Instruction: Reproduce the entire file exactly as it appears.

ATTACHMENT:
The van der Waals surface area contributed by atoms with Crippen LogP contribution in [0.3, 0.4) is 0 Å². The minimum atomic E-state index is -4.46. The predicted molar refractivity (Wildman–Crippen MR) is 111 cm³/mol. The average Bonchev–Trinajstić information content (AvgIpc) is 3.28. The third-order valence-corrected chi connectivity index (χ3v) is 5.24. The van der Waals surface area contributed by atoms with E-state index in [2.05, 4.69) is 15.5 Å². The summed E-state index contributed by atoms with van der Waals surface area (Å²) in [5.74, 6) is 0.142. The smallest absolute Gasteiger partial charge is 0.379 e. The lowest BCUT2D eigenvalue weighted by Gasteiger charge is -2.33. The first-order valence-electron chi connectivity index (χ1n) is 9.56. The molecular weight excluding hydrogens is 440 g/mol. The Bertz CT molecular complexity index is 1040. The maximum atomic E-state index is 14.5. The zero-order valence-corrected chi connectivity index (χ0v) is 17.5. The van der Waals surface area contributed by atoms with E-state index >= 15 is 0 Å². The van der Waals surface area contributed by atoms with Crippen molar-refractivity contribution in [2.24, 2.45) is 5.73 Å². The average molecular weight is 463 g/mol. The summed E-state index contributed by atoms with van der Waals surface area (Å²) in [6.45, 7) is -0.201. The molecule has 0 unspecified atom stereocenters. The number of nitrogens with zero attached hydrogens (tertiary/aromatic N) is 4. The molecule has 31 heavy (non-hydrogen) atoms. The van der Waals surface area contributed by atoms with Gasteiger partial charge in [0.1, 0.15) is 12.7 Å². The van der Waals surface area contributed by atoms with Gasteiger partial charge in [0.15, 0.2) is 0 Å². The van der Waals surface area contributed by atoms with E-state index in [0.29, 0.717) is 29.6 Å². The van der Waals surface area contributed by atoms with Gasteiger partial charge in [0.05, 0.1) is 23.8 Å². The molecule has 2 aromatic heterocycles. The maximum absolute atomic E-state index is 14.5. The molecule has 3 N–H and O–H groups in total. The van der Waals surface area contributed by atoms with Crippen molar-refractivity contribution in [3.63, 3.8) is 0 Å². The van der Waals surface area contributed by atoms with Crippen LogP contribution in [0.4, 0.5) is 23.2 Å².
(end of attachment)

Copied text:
The van der Waals surface area contributed by atoms with Crippen LogP contribution in [0.3, 0.4) is 0 Å². The minimum atomic E-state index is -4.46. The predicted molar refractivity (Wildman–Crippen MR) is 111 cm³/mol. The average Bonchev–Trinajstić information content (AvgIpc) is 3.28. The third-order valence-corrected chi connectivity index (χ3v) is 5.24. The van der Waals surface area contributed by atoms with E-state index in [2.05, 4.69) is 15.5 Å². The summed E-state index contributed by atoms with van der Waals surface area (Å²) in [5.74, 6) is 0.142. The smallest absolute Gasteiger partial charge is 0.379 e. The lowest BCUT2D eigenvalue weighted by Gasteiger charge is -2.33. The first-order valence-electron chi connectivity index (χ1n) is 9.56. The molecular weight excluding hydrogens is 440 g/mol. The Bertz CT molecular complexity index is 1040. The maximum atomic E-state index is 14.5. The zero-order valence-corrected chi connectivity index (χ0v) is 17.5. The van der Waals surface area contributed by atoms with E-state index >= 15 is 0 Å². The van der Waals surface area contributed by atoms with Crippen molar-refractivity contribution in [2.24, 2.45) is 5.73 Å². The average molecular weight is 463 g/mol. The summed E-state index contributed by atoms with van der Waals surface area (Å²) in [6.45, 7) is -0.201. The molecule has 0 unspecified atom stereocenters. The number of nitrogens with zero attached hydrogens (tertiary/aromatic N) is 4. The molecule has 31 heavy (non-hydrogen) atoms. The van der Waals surface area contributed by atoms with Gasteiger partial charge in [0.1, 0.15) is 12.7 Å². The van der Waals surface area contributed by atoms with Gasteiger partial charge in [0.15, 0.2) is 0 Å². The van der Waals surface area contributed by atoms with E-state index in [0.29, 0.717) is 29.6 Å². The van der Waals surface area contributed by atoms with Gasteiger partial charge in [0.05, 0.1) is 23.8 Å². The molecule has 2 aromatic heterocycles. The maximum absolute atomic E-state index is 14.5. The molecule has 3 N–H and O–H groups in total. The van der Waals surface area contributed by atoms with Crippen molar-refractivity contribution in [3.63, 3.8) is 0 Å². The van der Waals surface area contributed by atoms with Crippen LogP contribution in [0.4, 0.5) is 23.2 Å².